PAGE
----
Riding a motorcycle gives you a sense of freedom and adventure. Having the wind blow through your hair while listening to the sound of your engine rev up as you climb that Oregon mountain pass makes you feel unrestrained and bold. But wait just a minute. While a romantic idea, getting to the point of being able to actually firing up your metal steed requires knowing and adhering to few rules. Enter the Oregon motorcycle law. So here’s what you need to know:
Do You Need a Motorcycle License in Oregon?
A motorcycle endorsement (also sometimes called permit or license) is required to operate a motorcycle in Oregon. Although riding without one is a traffic violation with a presumptive fine of $440, Oregon law requires the court to suspend the fine if you take a motorcycle education course and obtain a permit within 120 days of getting the ticket.
How Do You Get a Motorcycle Endorsement / Permit?
To get a motorcycle endorsement you must:
- Have a valid driver’s license
- Pass a motorcycle knowledge test and vision test
- Successfully complete a motorcycle education course
More info is here: ODOT Motorcycle Instruction Permit & Endorsement
Does Oregon Motorcycle Helmet Law Require You to Wear One?
Well, yes. Only three US States (Illinois, Iowa and New Hampshire) don’t have a helmet requirement.. Everyone else – including Oregon – requires motorcycle riders to wear helmets. Failing to wear one will get you a traffic ticket with a fine of $115.
Can Motorcycles Ride on the Shoulder in Oregon?
No, they cannot. According to the Oregon Motorcycle Manual (Page 30) it is illegal to use the shoulder to go around another vehicle.
The actual law is less clear. It states that it is illegal to pass on the right if you drive off the paved portion of the highway to do so. However, the law also defines a shoulder as a portion of the highway, whether it is paved or unpaved. Thus it would seem that a motorcycle could drive onto a paved shoulder area to pass on the right but could not if the shoulder was not paved.
The fine for illegal passing on the right is $265.
Is Lane Splitting Legal in Oregon?
No – but the Oregon legislature has previously considered changing the law.
What is lane splitting? For the uninitiated, it means riding a motorcycle between car lanes. While a common occurrence in California (the only state to allow it today), lane splitting will get you a traffic ticket in Oregon.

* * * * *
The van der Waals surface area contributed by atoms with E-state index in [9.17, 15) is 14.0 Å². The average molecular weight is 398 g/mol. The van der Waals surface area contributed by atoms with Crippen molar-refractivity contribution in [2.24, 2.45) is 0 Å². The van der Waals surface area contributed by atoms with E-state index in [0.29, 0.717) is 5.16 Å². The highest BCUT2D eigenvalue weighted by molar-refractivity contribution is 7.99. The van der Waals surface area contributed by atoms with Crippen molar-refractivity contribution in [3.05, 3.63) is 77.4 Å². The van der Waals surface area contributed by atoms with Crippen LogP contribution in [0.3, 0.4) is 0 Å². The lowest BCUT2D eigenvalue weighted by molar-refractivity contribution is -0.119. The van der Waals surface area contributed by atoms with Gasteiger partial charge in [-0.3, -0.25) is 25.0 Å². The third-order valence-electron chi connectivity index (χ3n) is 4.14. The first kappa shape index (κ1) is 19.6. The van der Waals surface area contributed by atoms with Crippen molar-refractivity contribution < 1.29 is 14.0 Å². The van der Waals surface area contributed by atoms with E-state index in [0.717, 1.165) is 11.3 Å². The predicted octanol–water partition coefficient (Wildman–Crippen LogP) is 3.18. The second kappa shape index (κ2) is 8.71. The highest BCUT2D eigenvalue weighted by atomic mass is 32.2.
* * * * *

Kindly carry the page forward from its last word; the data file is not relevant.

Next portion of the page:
In 2019, a bill was presented to the Oregon legislature to allow lane splitting. It was not passed by the Legislature.
Can Motorcycles Run Red Traffic Lights?
Yes – but only under certain circumstances.
Oregon motorcycle law says that they can proceed through a red traffic light controlled by a vehicle sensor. However – only if the motorcycle comes to a stop and the sensor does not detect the motorcycle after one full cycle of the light.
Is Motorcycle Insurance Required in Oregon?
You guessed it – the answer is of course YES. Oregon law indeed requires motorcycles to be insured. The policy must provide liability coverage of $25,000 per person injured and $50,000 total, plus $20,000 for property damage.
Oregon law does not require motorcycles to have personal injury protection insurance – but I strongly recommend you to consider insurance with liability and uninsured coverage of $100,000 per person and $250,000 total, plus $100,000 in personal injury protection insurance. This insurance umbrella will best cover you if you are hit by an uninsured driver.
Are There Any Age Restrictions for Dirt Bike Riders in Oregon?
You bet there are! Oregon motorcycle law says you must be at least 7 years old to ride a dirt bike on its public land. If you are under 16, you must have a class III ATV operator permit and be accompanied by someone who is at least 18 years old and has an ATV operator permit too.
If you are under 16, you can get a class III ATV operator permit by taking an online III ATV safety education course and attending for hands-on training.
What Should You Do If You Get Hurt in a Motorcycle Accident in Oregon?
If you are injured in a motorcycle accident, seek immediate medical attention. Either you, a family member, or a friend should photograph the accident scene as well as your bike.
Have your medical providers bill your motorcycle insurer if you had personal injury protection insurance coverage. You will need to contact your insurance agent to set up a claim with your insurer. If you do not have personal injury protection coverage, you should have your providers bill your health insurer. In any case – be careful about speaking with the other driver’s insurance company as they are just trying to protect their insured.
If you want more information, read our in-depth guide about what to do after a motorcycle accident.
Got more questions? Contact an experienced personal injury attorney as soon as possible to assist you.